Hi Stephanie! I have heard and read about this disease, which seems to have such horrible consequences for our beautiful finches. I think it originated with chickens. But I have also read that recently the problem seems to be lessening, according to the latest findings from Cornell Lab of Ornithology. I'm hoping that this is truly the case. Thanks for such an informative look at this nasty problem. Voted Up, Useful and Interesting

    • StephanieBCrosby profile imageAUTHOR

      Stephanie Bradberry 

      9 years ago from New Jersey

      It is sad. Now every time I see a goldfinch I always wonder in the back of my mind that if I look closer will it be an infected bird.

    • Mrs. Menagerie profile image

      Mrs. Menagerie 

      9 years ago from The Zoo

      Very interesting info regarding these beautiful little birds. I didn't know anything about them. I'm sorry for the poor little guy, so sad!

    • StephanieBCrosby profile imageAUTHOR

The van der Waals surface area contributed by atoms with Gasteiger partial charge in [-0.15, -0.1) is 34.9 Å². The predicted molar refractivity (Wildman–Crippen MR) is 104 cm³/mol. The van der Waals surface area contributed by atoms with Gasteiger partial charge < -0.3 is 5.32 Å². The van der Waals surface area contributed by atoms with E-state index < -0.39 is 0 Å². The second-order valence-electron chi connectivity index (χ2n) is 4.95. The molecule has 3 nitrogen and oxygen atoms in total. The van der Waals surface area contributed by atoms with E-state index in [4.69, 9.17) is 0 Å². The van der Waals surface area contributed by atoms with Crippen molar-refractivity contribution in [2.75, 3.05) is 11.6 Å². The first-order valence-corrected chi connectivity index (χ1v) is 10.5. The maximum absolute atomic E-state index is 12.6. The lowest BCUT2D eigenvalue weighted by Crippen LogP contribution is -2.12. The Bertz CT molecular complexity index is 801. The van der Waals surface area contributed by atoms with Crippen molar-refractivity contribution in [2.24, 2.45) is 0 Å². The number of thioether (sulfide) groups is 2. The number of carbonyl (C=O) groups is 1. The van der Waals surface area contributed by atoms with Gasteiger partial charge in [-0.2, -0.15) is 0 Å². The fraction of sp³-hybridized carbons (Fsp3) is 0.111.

Stephanie Bradberry 

      9 years ago from New Jersey

      Paradise7, thank you. I know, I felt really bad once I knew the end was near for such a lovely bird.

    • StephanieBCrosby profile imageAUTHOR

      Stephanie Bradberry 

      9 years ago from New Jersey

      ColibriPhoto, thanks so much. I cannot take all the credit for the photography. Usually I just yell for my husband to get the camera. I just make the birds happy so they will keep coming back.

    • Paradise7 profile image


      9 years ago from Upstate New York

      Good info on the finches. Poor thing!

    • ColibriPhoto profile image


      9 years ago from Quito, Ecuador

      Nice article with good information. It is one thing to like birds, it is another to care about them. When you care it is reflected in your photography and your life. Keep up the good work.


    This website uses cookies

    As a user in the EEA, your approval is needed on a few things. To provide a better website experience, pethelpful.com uses cookies (and other similar technologies) and may collect, process, and share personal data. Please choose which areas of our service you consent to our doing so.